Typically, on the last night of Bible Camp teens flood the stage during invitational time for diverse reasons. Some come full of emotion being the last night of camp where they have heard about Jesus all week and want to make a decision of some sort ranging anywhere from just “doing better” to unconditional surrender. Decisions like these filled with emotion are often called “camp decisions” and carry a bad meaning for their shortsighted resolution. While many of the decisions are noble and truly made for the glory of Christ fail to yield any fruit and the effect rarely last longer than a week or two after they’ve arrived home. It isn’t fair of course to say that every emotional decision is unfruitful, as I share in my own personal testimony that I first surrendered to Christ during Bible camp. But the problem isn’t what goes on at camp, the problem is what goes on at home. Soon after arriving home, Mary Jane or Billy Boy return to the “things of this world”, whatever they may be. Many of the things a typical Christian boy or girl return to are not sinful in themselves: Xbox’s, TV, iPod’s, toys, clubs, sports, boyfriends or girlfriends, etc. So why cannot an emotional decision made at the altar before Christ be enough to overcome the things of the world? Why does the love of these earthly things so quickly over power a decision to follow Christ?
Perhaps when these decisions were made, they were not prayerfully given the proper time to “count the cost”. Once a young scribe (writer) came to Jesus perhaps after hearing Him preach a stirring message on eternal life only through Him. So impressed and so moved by the compassion of God, the young scribe says to Jesus, “Master, I will follow thee whithersoever thou goest.” Now as admirable as this was Jesus response wasn’t immediate acceptance, instead of receiving a quick admittance to service the young man received a disclaimer, “The foxes have holes and the birds of the air have nests; but the Son of man hath not where to lay his head.” In other words, decisions to accept the calling to Christ must accompany the counting of the cost. Jesus told the young man, (in my own words) “Son, I don’t have anywhere to lay my head, and neither will you if you decide to follow me… are you sure your ready?”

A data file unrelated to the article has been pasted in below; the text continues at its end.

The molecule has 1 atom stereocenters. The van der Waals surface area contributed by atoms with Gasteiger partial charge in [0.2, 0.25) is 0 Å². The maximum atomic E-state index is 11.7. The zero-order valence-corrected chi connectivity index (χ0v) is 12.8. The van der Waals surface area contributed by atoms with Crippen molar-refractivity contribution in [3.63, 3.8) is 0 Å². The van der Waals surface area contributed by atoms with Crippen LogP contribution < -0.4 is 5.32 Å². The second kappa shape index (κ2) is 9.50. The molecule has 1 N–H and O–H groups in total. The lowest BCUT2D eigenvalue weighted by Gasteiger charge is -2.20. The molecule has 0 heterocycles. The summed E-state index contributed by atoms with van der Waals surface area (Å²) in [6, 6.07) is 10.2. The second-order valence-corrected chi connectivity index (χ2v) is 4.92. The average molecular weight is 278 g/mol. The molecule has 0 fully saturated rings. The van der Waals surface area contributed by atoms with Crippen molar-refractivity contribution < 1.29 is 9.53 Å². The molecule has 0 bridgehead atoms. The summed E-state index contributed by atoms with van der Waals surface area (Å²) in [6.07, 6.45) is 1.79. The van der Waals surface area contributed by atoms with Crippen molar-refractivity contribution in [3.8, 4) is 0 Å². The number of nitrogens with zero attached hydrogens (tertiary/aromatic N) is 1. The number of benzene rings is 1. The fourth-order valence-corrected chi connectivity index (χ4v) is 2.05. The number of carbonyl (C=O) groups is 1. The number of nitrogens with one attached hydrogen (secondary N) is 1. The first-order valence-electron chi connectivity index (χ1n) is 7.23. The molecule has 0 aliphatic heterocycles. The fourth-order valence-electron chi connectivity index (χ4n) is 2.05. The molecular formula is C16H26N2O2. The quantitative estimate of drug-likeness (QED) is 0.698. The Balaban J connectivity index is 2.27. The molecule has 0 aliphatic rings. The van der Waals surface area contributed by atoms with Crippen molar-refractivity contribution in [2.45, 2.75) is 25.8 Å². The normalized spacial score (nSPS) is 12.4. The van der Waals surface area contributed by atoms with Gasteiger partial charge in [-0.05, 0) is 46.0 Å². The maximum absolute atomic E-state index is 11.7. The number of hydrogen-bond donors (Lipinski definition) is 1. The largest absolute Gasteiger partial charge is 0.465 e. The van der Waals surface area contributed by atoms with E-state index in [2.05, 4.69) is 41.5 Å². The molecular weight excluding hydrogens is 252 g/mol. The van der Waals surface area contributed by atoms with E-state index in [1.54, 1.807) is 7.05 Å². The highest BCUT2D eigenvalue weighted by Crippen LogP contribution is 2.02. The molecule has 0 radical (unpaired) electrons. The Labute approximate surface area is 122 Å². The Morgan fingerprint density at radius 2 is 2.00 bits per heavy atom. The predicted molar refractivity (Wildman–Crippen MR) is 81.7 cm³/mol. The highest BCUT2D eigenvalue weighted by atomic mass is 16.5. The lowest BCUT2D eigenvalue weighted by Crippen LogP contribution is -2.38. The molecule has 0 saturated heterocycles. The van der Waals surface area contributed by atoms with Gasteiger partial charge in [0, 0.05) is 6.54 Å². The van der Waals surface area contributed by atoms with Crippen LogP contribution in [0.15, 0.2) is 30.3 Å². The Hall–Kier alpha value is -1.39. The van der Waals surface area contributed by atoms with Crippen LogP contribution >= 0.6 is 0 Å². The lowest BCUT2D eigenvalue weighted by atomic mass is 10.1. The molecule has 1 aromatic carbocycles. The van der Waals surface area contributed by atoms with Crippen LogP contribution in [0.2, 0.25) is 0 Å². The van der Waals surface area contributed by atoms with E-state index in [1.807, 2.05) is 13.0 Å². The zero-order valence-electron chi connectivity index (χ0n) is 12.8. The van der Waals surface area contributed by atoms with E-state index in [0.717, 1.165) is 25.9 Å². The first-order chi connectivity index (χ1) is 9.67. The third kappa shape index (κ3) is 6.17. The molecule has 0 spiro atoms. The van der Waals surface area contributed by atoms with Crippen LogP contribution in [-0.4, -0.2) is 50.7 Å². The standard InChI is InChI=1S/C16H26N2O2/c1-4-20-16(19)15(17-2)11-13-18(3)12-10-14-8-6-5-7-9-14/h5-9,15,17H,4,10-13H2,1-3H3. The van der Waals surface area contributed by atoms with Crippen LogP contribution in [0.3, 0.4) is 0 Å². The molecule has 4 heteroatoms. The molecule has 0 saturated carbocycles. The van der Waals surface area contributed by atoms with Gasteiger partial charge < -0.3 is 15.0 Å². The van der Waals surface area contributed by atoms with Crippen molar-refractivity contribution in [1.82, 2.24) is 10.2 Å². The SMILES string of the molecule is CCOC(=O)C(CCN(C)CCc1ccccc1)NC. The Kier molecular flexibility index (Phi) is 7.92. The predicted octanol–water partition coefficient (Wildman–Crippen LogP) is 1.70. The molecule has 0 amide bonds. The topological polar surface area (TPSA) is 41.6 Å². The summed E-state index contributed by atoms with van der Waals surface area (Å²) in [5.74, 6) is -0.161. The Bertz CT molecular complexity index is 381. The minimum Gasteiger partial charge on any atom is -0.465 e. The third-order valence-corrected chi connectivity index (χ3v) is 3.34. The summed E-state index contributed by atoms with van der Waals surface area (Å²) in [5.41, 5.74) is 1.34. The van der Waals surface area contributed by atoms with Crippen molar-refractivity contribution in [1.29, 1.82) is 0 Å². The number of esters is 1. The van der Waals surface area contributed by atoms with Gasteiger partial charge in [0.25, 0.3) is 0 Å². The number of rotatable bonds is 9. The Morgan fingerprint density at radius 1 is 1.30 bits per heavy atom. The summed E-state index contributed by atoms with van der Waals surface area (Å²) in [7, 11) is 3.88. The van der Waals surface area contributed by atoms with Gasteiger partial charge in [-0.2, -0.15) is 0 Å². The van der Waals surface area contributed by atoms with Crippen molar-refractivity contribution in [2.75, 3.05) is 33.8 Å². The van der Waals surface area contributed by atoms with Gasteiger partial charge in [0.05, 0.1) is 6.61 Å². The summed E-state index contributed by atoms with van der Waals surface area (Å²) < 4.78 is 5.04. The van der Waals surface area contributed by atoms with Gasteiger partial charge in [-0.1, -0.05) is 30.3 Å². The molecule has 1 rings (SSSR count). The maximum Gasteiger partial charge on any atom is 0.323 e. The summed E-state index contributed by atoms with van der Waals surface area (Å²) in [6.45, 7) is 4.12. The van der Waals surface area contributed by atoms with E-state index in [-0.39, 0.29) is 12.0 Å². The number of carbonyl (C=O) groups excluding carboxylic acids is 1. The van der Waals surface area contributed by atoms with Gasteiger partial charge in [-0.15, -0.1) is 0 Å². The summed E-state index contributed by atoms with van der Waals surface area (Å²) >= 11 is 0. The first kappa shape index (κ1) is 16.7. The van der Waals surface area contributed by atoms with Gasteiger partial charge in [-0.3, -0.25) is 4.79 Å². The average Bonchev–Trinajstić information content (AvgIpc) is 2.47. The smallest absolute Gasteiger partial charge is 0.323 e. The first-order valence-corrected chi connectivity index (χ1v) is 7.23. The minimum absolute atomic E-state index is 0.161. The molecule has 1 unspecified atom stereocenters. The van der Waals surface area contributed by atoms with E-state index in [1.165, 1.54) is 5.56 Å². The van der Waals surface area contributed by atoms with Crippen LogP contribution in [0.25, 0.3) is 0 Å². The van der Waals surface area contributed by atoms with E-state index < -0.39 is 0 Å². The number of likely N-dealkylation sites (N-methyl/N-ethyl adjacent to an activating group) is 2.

Jesus explained in Luke 14 that its unwise to take on the task of following Christ if you are unwilling to pay its dues. To go along with our description of Camp decisions, it’s not enough just to make an emotional and haphazard decision to follow Christ, but a careful and counted choice in running the race in the pursuit of Christ until the end. With that being said Jesus continued to preach, “likewise whosoever he be of you that cannot forsake all that he hath, he cannot be my disciple”. It’s comparatively easy to go forward during an altar call, but it’s all something different to mean business with God once you get home and it’s time to forsake your stuff.